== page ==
A Consumer Product Safety Commissioner said yesterday that another commissioner or CPSC staffer leaked confidential information to the manufacturers of a certain style of baby gates, and that the leak may have seriously impaired the safety of small children.

CPSC Commissioner Stuart Statler contended that information from a closed-session CPSC meeting was leaked to the makers of accordion-style gates, which the agency had deemed unsafe, and may have encouraged the companies to ignore an earlier CPSC letter and continue manufacturing the products.

"To me, this is as reprehensible as what Rita Lavelle at EPA did in allegedly divulging sensitive enforcement information to Dow Chemical," Statler said.

Baby gates are barriers designed to bar infants and toddlers from doorways and stairways. Last month, CPSC's enforcement staff sent a letter to the makers of accordion-style baby gates urging that production and distribution be halted because a baby could be killed or injured if his head were trapped either in the diamond-shaped slat openings or the V-shaped openings at the top of the gate. Three non-accordion styles of gates are safe, according to the commission.

What was leaked, Statler said in a press briefing, was the fact that the CPSC was disputing the authority of its staff to send the letter urging the ban when the letter had not been approved by all the commissioners. The dispute surfaced at a closed CPSC meeting last month.

The intra-agency squabbling over the issue comes as the CPSC awaits the White House nomination of a new chairman to replace Nancy Harvey Steorts, who will step down Jan. 5. The criticism of a breach of confidentiality yesterday appeared to be aimed at Commissioner Terrence M. Scanlon, a leading contender for the chairmanship, sources said.

"This whole thing was an attempt to embarrass Scanlon," said Aaron Locker, a Scanlon supporter and attorney representing three manufacturers of the accordion-style baby gates -- Paris Industries Corp., North States Industries Inc. and Nu-Line Industries, a division of Memline Corp.

Scanlon often has sided with the Reagan administration and opposed Steorts and Statler on key commission votes.

"Today's meeting was really an extreme example of the different points of view at the CPSC over which direction a regulatory agency should take toward industry," a commission source said.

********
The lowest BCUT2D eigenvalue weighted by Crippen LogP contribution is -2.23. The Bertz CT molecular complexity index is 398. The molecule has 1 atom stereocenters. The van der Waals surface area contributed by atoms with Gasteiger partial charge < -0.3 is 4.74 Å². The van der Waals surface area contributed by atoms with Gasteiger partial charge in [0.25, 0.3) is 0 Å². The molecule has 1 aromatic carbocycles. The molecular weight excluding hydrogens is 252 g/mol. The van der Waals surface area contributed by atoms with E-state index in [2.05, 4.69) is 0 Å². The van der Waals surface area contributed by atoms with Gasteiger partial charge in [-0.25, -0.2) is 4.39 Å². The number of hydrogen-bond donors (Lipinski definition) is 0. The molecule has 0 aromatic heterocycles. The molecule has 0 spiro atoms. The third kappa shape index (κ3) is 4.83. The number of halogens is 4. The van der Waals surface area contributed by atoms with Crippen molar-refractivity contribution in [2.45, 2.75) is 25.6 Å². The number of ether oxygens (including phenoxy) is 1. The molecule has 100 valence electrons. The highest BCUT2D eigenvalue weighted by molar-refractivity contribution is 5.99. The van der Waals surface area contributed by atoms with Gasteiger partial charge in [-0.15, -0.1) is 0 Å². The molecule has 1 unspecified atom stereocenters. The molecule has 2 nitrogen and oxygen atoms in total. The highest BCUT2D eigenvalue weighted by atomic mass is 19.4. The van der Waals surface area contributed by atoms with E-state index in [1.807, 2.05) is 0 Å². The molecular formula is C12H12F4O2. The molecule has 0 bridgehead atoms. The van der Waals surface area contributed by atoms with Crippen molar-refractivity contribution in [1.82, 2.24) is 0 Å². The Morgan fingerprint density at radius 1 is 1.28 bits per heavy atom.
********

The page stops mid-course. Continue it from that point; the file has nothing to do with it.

"These aren't safety gates -- they're unsafety gates," said Statler, who complained that the product is still being manufactured.

Statler wouldn't say who leaked the confidential information questioning the letter's validity.

He said that the leaked information specifically concerned a staff-initiated letter sent to baby-gate manufacturers throughout the country on Nov. 9. The CPSC letter said that "to prevent future death and serious injuries from occurring with this . . . gate, we now urge you to stop manufacture and distribution of the accordion-style gates immediately."

After this letter was sent, Scanlon protested that he hadn't approved the letter. Several other commissioners also indicated surprise that the "urging letter" had been written before a scheduled upcoming briefing of the commissioners was held, Statler said.

The CPSC director of compliance who authored the letter said yesterday he had transmitted it to the commission through the executive director, but it was never forwarded to the commissioners.

After the baby-gate makers learned of the internal CPSC flap, their lawyer, Locker, wrote the commission on Nov. 28. "Your letter on the letterhead of the commission tends to be treated as a letter and request from the commission itself. This is hardly the case, as you readily admitted at the meeting."

"How would he know what happened in a closed-session meeting?" asked Statler. "I would like to know just how Mr. Locker found this information out."

The compliance director who wrote the original CPSC letter next attempted to write Locker to clarify what he called "an unfair misstatement and inaccurate characterization" by Locker of what was said in the confidential meeting. But the staffer said he was prevented from sending his letter out by Scanlon.

When the CPSC first began addressing the baby-gate issue in 1981, there had been four deaths and eight incidents related to accordion-style baby gates. Since that time, the gates have been linked by the commission to four more deaths and 15 more incidents.

Locker, in his letter, argued that the staff letter to baby-gate manufacturers was an example of "backdoor rulemaking. . . . It is notrulemaking by adjudication but, in its effect, the imposition of a ban by letter of a single agency executive."

Statler disagreed: "It's not backdoor rulemaking. This is backdoor collusion."